2014 Conference Presentations, Blogs & Workshops on Education Abroad & Student Career Development

2014 was a busy year for Global Career Compass!  I was able to address issues on a variety of themes to diverse audiences: NAFSA Annual Conference (http://www.nafsa.org/Attend_Events/): “Linking Education Abroad & Student Career Development: Effective Advising Practices” “21st century Skills & the Workplace: Challenges for Education Abroad Professionals” NAFSA Blogpost (http://blog.nafsa.org/2014/05/08/strengthening-the-campus-study-abroad-advising-process/):  “Strengthening the Study Abroad Advising Process” NAFSA Embassy Dialogue Committee (https://edconeducation.wordpress.com/): “Applying knowledge outside the classroom: What is the regulatory environment of work placements in U.S. & abroad” European Association of []

Resources for Campus Internationalization

Originally posted on Global Career Compass:
While I have found no causal connection  between campuses with strong internationalization policies and robust practices when it comes to linking study abroad & career service offices to advise students on their study abroad decision-making, this portal provides an important compendium of resource links for review: http://campusinternationalization.org/ On the other hand, it is more likely that campuses with strong leadership advocating for internationalization of their campus will, of necessity, support active engagement by faculty and administrators in…

Is College the Wrong Place to Prepare for Work?

Originally posted on Global Career Compass:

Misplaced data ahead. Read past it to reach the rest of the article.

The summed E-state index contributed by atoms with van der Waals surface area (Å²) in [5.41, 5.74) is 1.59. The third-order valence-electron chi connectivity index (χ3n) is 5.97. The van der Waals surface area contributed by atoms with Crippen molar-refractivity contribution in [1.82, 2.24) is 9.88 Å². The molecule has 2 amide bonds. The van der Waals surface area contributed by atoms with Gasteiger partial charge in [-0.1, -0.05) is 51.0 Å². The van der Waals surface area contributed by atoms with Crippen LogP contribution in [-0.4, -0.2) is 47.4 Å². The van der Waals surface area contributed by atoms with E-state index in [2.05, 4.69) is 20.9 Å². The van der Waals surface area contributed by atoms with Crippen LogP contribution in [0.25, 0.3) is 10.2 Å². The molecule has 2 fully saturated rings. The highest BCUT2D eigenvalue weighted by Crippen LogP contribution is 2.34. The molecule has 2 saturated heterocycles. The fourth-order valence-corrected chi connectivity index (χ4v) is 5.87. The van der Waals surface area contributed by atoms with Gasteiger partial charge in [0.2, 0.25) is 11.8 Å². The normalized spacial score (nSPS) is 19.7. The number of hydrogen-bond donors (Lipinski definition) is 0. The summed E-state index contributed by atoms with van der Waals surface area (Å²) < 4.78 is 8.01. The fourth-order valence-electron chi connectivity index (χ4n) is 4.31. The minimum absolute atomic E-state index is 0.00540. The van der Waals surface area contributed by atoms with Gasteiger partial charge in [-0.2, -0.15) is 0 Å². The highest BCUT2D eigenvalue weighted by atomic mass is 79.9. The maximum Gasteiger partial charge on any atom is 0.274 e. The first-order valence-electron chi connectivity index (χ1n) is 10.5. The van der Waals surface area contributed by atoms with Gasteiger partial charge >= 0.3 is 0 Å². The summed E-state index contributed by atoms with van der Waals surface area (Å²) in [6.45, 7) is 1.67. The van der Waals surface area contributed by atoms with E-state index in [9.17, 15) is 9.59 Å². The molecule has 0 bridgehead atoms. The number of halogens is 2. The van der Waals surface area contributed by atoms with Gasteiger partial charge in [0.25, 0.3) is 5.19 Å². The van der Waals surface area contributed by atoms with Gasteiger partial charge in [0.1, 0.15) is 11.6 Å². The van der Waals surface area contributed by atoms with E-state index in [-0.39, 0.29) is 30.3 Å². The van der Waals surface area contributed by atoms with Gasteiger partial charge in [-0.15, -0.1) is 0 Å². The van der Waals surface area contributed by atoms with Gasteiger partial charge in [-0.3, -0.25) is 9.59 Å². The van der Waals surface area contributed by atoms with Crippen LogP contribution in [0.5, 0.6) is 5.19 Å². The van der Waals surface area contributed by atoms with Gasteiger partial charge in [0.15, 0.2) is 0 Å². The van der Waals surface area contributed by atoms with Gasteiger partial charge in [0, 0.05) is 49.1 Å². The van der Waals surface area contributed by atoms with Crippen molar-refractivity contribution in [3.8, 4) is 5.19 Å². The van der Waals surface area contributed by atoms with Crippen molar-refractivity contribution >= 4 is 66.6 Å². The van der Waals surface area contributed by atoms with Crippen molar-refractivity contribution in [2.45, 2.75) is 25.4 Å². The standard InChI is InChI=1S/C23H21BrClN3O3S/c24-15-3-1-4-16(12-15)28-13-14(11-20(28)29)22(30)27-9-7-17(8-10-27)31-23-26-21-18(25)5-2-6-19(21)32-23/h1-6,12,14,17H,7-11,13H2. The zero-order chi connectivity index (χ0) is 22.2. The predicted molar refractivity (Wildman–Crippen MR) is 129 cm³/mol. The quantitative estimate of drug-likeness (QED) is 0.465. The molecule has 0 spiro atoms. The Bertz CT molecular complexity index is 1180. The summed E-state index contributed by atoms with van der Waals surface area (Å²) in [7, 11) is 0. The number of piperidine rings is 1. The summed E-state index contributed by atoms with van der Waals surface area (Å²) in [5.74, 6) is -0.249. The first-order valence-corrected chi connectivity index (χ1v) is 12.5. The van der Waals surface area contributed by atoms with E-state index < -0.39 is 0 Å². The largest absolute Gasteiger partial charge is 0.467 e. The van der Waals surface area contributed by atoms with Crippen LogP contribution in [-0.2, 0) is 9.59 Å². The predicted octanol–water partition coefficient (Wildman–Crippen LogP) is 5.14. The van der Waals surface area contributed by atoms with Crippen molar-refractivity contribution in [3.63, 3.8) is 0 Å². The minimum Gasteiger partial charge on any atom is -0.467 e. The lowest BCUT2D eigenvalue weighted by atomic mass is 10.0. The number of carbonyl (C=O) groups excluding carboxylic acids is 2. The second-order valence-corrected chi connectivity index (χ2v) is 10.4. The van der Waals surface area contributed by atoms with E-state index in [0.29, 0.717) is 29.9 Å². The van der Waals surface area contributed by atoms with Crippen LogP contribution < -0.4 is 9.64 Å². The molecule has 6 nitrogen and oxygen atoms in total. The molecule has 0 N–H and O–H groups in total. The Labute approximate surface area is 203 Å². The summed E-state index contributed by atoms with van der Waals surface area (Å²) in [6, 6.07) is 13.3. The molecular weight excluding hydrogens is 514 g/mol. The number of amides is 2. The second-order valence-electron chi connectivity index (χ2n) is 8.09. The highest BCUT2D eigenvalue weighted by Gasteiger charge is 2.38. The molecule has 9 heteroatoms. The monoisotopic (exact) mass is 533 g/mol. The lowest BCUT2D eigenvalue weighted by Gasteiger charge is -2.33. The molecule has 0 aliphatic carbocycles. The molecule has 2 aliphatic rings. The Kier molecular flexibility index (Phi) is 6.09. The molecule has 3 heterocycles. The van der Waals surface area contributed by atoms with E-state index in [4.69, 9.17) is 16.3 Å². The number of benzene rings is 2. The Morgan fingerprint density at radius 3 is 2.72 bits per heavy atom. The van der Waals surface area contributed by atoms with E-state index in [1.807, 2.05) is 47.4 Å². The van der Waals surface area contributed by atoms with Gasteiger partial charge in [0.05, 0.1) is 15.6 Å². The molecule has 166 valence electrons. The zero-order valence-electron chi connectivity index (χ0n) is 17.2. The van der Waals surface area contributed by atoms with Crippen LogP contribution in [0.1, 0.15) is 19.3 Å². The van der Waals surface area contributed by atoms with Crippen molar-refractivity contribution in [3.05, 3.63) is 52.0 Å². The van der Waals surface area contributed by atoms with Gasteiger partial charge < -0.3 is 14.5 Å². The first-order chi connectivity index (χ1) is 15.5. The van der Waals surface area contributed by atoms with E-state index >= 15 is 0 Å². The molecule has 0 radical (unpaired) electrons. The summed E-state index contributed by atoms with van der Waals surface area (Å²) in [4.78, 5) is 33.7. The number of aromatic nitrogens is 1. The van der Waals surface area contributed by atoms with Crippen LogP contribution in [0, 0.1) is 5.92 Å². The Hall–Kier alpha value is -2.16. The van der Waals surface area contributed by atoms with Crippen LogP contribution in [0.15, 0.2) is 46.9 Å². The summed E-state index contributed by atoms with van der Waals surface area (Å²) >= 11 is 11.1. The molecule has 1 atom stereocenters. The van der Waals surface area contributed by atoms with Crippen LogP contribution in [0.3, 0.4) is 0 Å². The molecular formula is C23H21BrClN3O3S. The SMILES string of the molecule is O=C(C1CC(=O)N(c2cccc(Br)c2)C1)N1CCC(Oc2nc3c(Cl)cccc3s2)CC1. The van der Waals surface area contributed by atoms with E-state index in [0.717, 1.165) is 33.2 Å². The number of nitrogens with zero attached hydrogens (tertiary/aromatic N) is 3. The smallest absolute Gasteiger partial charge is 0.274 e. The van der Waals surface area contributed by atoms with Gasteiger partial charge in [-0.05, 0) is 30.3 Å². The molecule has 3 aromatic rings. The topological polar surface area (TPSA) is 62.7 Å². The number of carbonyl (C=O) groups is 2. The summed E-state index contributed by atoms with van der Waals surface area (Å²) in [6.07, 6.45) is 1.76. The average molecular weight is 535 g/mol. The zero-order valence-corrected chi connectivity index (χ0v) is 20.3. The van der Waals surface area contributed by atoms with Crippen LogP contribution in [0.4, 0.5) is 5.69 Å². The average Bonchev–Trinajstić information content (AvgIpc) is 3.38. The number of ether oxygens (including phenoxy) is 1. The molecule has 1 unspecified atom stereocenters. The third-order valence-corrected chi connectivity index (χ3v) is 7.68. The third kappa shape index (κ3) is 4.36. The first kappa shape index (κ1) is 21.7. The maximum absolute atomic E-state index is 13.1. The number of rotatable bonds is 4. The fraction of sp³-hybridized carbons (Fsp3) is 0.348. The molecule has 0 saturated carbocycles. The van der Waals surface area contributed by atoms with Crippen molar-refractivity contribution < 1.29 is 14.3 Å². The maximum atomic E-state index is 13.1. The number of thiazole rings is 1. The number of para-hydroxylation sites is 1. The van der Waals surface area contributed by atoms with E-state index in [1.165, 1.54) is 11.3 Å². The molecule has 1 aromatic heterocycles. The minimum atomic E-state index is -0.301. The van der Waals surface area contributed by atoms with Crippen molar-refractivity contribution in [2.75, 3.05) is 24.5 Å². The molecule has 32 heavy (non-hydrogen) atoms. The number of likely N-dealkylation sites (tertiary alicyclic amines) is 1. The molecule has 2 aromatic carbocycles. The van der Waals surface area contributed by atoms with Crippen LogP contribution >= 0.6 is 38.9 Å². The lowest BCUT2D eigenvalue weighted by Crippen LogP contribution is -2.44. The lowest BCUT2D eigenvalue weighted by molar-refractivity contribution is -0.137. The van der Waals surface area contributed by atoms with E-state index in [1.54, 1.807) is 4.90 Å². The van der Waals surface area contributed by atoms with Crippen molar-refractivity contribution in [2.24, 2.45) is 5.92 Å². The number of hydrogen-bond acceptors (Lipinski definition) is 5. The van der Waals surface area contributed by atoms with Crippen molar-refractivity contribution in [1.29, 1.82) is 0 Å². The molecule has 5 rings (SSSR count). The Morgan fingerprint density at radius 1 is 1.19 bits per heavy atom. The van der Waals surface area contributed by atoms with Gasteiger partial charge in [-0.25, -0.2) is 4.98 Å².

I’m thinking about this question as the Chronicle of Higher Education writes about a piece reviewed in the NY Times:   http://chronicle.com/blogs/next/2013/02/21/are-career-oriented-majors-a-waste-of-a-4-year-higher-education/?cid=at&utm_source=at&utm_medium=en One-third of  new programs [created at four year institutions] in the last decade were added in just two broad fields: health professions (where credential inflation is rampant) and military technologies/applied sciences (probably a reaction to the September 11th attacks). The 1990s saw similar growth in the number of majors. Indeed, nearly four in 10…

That Includes Me

Originally posted on iEARN-USA:
The real value of study abroad isn’t that it can transform individual lives, it’s that study abroad can transform all of our lives. Study abroad transforms lives by increasing awareness and empathy. Successful programs, like the Kennedy-Lugar Youth Exchange and Study (YES) Program, begin this transformation during the pre-departure orientations. YES students coming from 40 countries with significant Muslim populations to the United States for an exchange experience are well prepared. Their orientation topics have included: how to be…

Plenary Connections: Shiza Shahid

Originally posted on NAFSA: Association of International Educators Blog:
Recently, NAFSA announced that Shiza Shahid, co-founder and ambassador of the Malala Fund as a plenary speaker at the 2015 NAFSA Annual Conference in Boston. Ms. Shahid has been an outspoken advocate for the empowerment of girls through increased access to education ever since she was a young woman growing up in Pakistan. The importance of the cause that Ms. Shahid is championing may seem self-evident to most of us living in the…

Number of Vietnamese students abroad up 15% in 2013

Originally posted on An International Educator in Viet Nam:
ICEF Monitor (4 November 2014) We have published two significant updates on Vietnam over the past 18 months. The first, a guest post from market specialist and international educator Dr Mark Ashwill, provides a strong foundation in the important trends and conditions that have shaped the Vietnamese education market in recent years. A second post, “Spotlight on Vietnam: quality issues, demand for study abroad and graduate employability,” offers updated information on outbound student…